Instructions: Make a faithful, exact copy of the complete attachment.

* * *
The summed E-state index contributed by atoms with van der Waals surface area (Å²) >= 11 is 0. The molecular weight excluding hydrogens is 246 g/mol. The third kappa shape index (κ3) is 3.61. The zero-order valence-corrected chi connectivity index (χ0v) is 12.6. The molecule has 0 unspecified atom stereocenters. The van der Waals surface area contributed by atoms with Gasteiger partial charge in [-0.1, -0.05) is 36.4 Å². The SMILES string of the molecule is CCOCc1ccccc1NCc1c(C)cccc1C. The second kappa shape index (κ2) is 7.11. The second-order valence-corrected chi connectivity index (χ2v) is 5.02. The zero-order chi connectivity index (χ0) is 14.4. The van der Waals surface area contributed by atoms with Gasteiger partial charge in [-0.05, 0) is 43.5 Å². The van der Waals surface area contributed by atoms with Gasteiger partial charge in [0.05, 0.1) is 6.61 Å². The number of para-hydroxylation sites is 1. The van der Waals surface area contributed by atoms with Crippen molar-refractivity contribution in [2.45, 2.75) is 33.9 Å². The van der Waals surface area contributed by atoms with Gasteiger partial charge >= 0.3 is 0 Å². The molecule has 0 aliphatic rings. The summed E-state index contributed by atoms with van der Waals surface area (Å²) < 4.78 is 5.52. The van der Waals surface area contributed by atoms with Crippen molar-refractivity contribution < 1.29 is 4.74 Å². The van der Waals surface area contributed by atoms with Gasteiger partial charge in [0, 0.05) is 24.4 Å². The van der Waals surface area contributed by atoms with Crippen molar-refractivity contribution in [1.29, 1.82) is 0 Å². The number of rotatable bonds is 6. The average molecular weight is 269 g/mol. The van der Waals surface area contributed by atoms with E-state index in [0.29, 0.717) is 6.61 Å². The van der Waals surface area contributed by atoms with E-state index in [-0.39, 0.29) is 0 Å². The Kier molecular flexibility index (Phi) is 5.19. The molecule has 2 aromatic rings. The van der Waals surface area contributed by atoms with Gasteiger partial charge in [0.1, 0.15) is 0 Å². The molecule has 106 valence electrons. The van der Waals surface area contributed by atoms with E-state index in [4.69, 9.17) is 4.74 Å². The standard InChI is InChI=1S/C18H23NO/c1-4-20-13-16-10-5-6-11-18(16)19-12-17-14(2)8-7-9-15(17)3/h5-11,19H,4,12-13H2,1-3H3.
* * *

The summed E-state index contributed by atoms with van der Waals surface area (Å²) >= 11 is 0. The molecular weight excluding hydrogens is 246 g/mol. The third kappa shape index (κ3) is 3.61. The zero-order valence-corrected chi connectivity index (χ0v) is 12.6. The molecule has 0 unspecified atom stereocenters. The van der Waals surface area contributed by atoms with Gasteiger partial charge in [-0.1, -0.05) is 36.4 Å². The SMILES string of the molecule is CCOCc1ccccc1NCc1c(C)cccc1C. The second kappa shape index (κ2) is 7.11. The second-order valence-corrected chi connectivity index (χ2v) is 5.02. The zero-order chi connectivity index (χ0) is 14.4. The van der Waals surface area contributed by atoms with Gasteiger partial charge in [-0.05, 0) is 43.5 Å². The van der Waals surface area contributed by atoms with Gasteiger partial charge in [0.05, 0.1) is 6.61 Å². The number of para-hydroxylation sites is 1. The van der Waals surface area contributed by atoms with Crippen molar-refractivity contribution in [2.45, 2.75) is 33.9 Å². The van der Waals surface area contributed by atoms with Gasteiger partial charge >= 0.3 is 0 Å². The molecule has 0 aliphatic rings. The summed E-state index contributed by atoms with van der Waals surface area (Å²) < 4.78 is 5.52. The van der Waals surface area contributed by atoms with Crippen molar-refractivity contribution < 1.29 is 4.74 Å². The van der Waals surface area contributed by atoms with Gasteiger partial charge in [0, 0.05) is 24.4 Å². The van der Waals surface area contributed by atoms with Crippen molar-refractivity contribution in [1.29, 1.82) is 0 Å². The number of rotatable bonds is 6. The average molecular weight is 269 g/mol. The van der Waals surface area contributed by atoms with E-state index in [0.29, 0.717) is 6.61 Å². The van der Waals surface area contributed by atoms with E-state index in [-0.39, 0.29) is 0 Å². The Kier molecular flexibility index (Phi) is 5.19. The molecule has 2 aromatic rings. The van der Waals surface area contributed by atoms with Gasteiger partial charge in [0.1, 0.15) is 0 Å². The molecule has 106 valence electrons. The van der Waals surface area contributed by atoms with E-state index in [4.69, 9.17) is 4.74 Å². The standard InChI is InChI=1S/C18H23NO/c1-4-20-13-16-10-5-6-11-18(16)19-12-17-14(2)8-7-9-15(17)3/h5-11,19H,4,12-13H2,1-3H3.